We hasten to add that Dr. Greenstone may have arrived at that value by including deaths that might in some sense be considered temperature-related but don’t occur during a recognized disaster. But that’s hardly reassuring; conclusions that result from thus expanding the climate-related-death definition are bound to depend highly on assumptions. By expanding the definition, for example, a Lancet paper found mortality from cold to be about 17 times the mortality from heat, a result that Dr. Greenstone probably wouldn’t find congenial. And don’t forget Dr. Pierrehumbert’s demonstration of how climate science can misapply even the simplest of mathematical operations.
Anyway, that whopping rate of 85 deaths per 100,000 invited Dr. Koonin’s scrutiny. So he studied the paper that described how Dr. Greenstone and his colleagues used computers to infer a relationship between temperatures and deaths. He found it “fraught with assumptions and uncertainties.” In particular, the 85-per-100,000 value that Dr. Greenstone’s testimony claimed so confidently was actually just the mean of an 80%-probability range that extended all the way from 21 fewer deaths per 100,000 to 201 more.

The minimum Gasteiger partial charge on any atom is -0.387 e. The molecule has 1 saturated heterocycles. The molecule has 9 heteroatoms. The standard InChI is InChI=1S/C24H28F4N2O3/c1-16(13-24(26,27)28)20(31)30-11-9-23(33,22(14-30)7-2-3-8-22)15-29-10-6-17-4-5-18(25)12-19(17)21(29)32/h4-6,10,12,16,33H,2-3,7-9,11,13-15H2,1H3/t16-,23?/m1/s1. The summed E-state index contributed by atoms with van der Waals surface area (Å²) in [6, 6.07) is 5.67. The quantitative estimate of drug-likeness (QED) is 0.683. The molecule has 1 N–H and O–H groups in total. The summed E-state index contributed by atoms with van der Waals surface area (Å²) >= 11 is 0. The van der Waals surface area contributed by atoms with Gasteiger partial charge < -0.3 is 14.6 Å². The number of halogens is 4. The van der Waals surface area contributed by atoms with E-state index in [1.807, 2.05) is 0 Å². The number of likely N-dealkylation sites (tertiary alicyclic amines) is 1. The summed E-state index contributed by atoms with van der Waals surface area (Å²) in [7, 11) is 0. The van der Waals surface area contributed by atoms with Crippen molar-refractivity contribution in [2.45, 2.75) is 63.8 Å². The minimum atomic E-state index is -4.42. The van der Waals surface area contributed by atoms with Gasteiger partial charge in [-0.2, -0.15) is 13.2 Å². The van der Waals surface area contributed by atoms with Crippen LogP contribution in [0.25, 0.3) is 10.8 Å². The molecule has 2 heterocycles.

For all the paper purported to infer, that is, failing to emit carbon dioxide could increase the death toll. Worse, it turns out that Dr. Greenstone’s testimony was based on the implausible RCP8.5 scenario. The range his paper obtained for the more-plausible RCP4.5 scenario extended instead from 45 fewer to 63 more deaths per 100,000. This isn’t the impression Dr. Greenstone left with Congress. And remember that the RCP4.5 estimate, too, was based on temperature projections from models that as Fig. 6 illustrates run very hot.